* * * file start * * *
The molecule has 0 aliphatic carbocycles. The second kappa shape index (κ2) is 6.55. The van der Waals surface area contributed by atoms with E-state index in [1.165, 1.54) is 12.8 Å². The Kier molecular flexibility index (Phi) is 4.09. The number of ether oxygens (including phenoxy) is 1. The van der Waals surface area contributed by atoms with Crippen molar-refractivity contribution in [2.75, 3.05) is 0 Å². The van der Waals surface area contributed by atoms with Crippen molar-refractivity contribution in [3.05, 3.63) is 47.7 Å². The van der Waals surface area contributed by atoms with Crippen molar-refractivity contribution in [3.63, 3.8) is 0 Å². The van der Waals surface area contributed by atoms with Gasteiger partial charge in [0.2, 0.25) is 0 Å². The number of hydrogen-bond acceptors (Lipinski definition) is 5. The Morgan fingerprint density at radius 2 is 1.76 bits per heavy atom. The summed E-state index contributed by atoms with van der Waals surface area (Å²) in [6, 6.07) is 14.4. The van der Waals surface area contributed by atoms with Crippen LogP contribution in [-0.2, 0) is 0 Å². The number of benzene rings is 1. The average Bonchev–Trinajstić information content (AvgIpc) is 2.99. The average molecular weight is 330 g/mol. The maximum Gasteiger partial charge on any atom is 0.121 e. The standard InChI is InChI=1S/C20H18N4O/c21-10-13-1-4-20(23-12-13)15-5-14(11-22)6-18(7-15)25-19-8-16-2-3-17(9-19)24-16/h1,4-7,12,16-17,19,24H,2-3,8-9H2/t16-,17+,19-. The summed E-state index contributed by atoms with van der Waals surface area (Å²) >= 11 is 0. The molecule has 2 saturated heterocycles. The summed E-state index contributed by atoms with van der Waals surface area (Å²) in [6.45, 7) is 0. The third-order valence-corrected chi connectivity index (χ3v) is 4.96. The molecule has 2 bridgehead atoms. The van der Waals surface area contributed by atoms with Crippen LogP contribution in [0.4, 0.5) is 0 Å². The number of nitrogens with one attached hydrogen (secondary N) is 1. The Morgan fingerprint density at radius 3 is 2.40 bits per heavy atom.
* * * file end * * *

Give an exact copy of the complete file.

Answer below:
The molecule has 0 aliphatic carbocycles. The second kappa shape index (κ2) is 6.55. The van der Waals surface area contributed by atoms with E-state index in [1.165, 1.54) is 12.8 Å². The Kier molecular flexibility index (Phi) is 4.09. The number of ether oxygens (including phenoxy) is 1. The van der Waals surface area contributed by atoms with Crippen molar-refractivity contribution in [2.75, 3.05) is 0 Å². The van der Waals surface area contributed by atoms with Crippen molar-refractivity contribution in [3.05, 3.63) is 47.7 Å². The van der Waals surface area contributed by atoms with Crippen molar-refractivity contribution in [3.63, 3.8) is 0 Å². The van der Waals surface area contributed by atoms with Gasteiger partial charge in [0.2, 0.25) is 0 Å². The number of hydrogen-bond acceptors (Lipinski definition) is 5. The Morgan fingerprint density at radius 2 is 1.76 bits per heavy atom. The summed E-state index contributed by atoms with van der Waals surface area (Å²) in [6, 6.07) is 14.4. The van der Waals surface area contributed by atoms with Crippen LogP contribution in [-0.2, 0) is 0 Å². The number of benzene rings is 1. The average Bonchev–Trinajstić information content (AvgIpc) is 2.99. The average molecular weight is 330 g/mol. The maximum Gasteiger partial charge on any atom is 0.121 e. The standard InChI is InChI=1S/C20H18N4O/c21-10-13-1-4-20(23-12-13)15-5-14(11-22)6-18(7-15)25-19-8-16-2-3-17(9-19)24-16/h1,4-7,12,16-17,19,24H,2-3,8-9H2/t16-,17+,19-. The summed E-state index contributed by atoms with van der Waals surface area (Å²) >= 11 is 0. The molecule has 2 saturated heterocycles. The summed E-state index contributed by atoms with van der Waals surface area (Å²) in [6.45, 7) is 0. The third-order valence-corrected chi connectivity index (χ3v) is 4.96. The molecule has 2 bridgehead atoms. The van der Waals surface area contributed by atoms with Crippen LogP contribution in [0.4, 0.5) is 0 Å². The number of nitrogens with one attached hydrogen (secondary N) is 1. The Morgan fingerprint density at radius 3 is 2.40 bits per heavy atom.